Carrie Yamato

It takes more than just new school supplies and clothing to get your children ready for a new school year.

The key to keeping the stress levels down and the motivation up, is understanding what your children are going through, showing patience and maintaining good lines of communication.

Rolling Hills Estates marriage and family therapist, Gerard Sobnosky shares these tips for a smooth and stress-free year.

For elementary school students: 

One day it's a stomach ache; the next day the grade schoolers just won’t get out of the car. No, they aren't intentionally trying to make you late for work. They are probably trying to tell you that something isn't right.

For this school year try to understand your child's inner world and imagine what he or she is experiencing and why said Sobnosky.

“If they're anxious about the start of the school year, empathize with and validate their feelings and try to learn more about the anxiety," said Sobnosky.

Is your child upset about being away from home? Does she have social anxiety around other kids, or is she worried about academic abilities?

"Kids need parents' help to clarify, verbalize and validate what they're feeling as part of building healthy self-esteem, Sobnosky said.

If you're able to identify specific concerns, work with your child on ways to help her feel she has some agency over the situation.

Once school begins, a predictable routine at home can help reduce anxiety, such as consistent morning, homework, and bed-time routines, suggested Sobnosky.

"It's also helpful to communicate with the teacher, who can be alert if your child is struggling and let you know how he or she is doing at school," the therapist offered.

For middle school students:

With academics becoming more challenging and extracurricular activities becoming more time consuming, it’s hard for middle school students to know how to get everything done, especially when the last thing they want is mom’s and dad’s meddling.

But, according to Sobnosky, children at this age need their parents’ help to build up their time-management skills.  

“It can be frustrating as a parent when you think your child should be better at studying or time management, but this takes years, so be patient and aim for incremental progress where your child gets to feel a sense of accomplishment and a developing sense of mastery, rather than feeling overwhelmed or incapable of the tasks you’re asking him or her to do," said the therapist.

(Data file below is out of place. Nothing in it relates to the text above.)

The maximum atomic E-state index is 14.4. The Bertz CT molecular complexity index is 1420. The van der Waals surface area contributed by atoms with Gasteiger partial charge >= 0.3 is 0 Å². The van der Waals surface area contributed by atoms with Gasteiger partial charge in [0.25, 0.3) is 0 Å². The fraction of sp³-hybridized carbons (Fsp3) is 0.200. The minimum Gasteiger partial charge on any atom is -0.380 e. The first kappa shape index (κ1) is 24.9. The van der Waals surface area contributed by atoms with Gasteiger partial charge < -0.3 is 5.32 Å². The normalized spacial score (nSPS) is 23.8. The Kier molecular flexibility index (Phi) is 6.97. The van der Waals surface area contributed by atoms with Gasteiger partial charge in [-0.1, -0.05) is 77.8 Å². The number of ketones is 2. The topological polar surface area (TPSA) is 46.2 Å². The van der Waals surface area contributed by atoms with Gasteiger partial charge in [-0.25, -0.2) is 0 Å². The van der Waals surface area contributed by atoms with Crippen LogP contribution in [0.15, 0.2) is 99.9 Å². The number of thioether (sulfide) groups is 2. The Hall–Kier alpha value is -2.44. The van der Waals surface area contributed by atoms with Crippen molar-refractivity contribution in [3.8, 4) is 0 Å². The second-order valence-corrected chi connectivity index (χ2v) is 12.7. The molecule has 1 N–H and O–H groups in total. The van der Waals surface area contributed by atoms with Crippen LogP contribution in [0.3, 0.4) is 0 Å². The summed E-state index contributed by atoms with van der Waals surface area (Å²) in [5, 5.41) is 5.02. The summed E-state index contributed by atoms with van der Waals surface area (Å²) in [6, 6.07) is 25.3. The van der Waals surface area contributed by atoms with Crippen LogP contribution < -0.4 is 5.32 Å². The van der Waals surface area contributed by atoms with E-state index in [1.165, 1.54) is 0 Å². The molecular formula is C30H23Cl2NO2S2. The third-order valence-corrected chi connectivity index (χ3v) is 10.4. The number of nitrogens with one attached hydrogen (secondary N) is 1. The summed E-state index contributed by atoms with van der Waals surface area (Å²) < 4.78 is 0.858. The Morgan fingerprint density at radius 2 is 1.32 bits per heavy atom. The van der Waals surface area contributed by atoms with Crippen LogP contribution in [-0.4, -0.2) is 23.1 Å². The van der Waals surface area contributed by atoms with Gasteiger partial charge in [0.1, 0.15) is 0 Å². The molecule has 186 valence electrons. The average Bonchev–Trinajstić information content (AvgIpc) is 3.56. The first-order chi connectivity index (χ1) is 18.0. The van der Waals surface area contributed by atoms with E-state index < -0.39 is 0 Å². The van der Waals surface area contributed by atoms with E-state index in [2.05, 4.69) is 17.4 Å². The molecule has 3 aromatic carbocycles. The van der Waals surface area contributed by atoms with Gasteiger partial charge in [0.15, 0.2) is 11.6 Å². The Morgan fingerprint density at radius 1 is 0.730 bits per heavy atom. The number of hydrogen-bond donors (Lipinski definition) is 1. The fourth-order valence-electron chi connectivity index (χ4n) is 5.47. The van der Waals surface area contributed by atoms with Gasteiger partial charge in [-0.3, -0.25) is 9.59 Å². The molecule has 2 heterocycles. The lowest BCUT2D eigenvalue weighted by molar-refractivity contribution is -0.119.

Sobnosky recommends talking to students about the need to develop good study habits by the time they enter high school.

And, student do still need your help, he said.

"Learning to be efficient in overall time management can take until they are in 20s or beyond," Sobnosky added.

For high school students:

High school is all about college prep: honors classes, AP, SAT, ACT scores, and don’t forget those teacher recommendations.

And, while some parents see it as a make-it or break-it situation with a stringent guideline for success, Sobnosky advises that getting into college is not a one-size fits all situation.

“You have to know your child — how driven are they, how confident, how anxious he or she is,” he said, adding the level of college prep you have in mind lines up with what the student wants and the level of stress they can comfortably tolerate. 

Challenging is good, overwhelming isn't, said Sobnosky.

The colleges they are pursuing should be in line with their academic performance and desires.

"Remember the goal is for them to develop into a healthy, happy, confident adult," said Sobnosky. "I see a lot more problems caused by unmanageable anxiety than I do by regrets over not getting into a more prestigious college.”

Whatever age your child is, going back to school isn’t easy.

We, as parents, might view it as summer-chaos relief and the time to get things back in gear, but they have a whole different outlook, which we need to understand and nurture.

Here’s to a great school year!

Gerard Sobnosky is a Licensed Marriage and Family Therapist in Rolling Hills Estates, where he offers psychotherapy and psychoanalysis to adults, couples and adolescents.  

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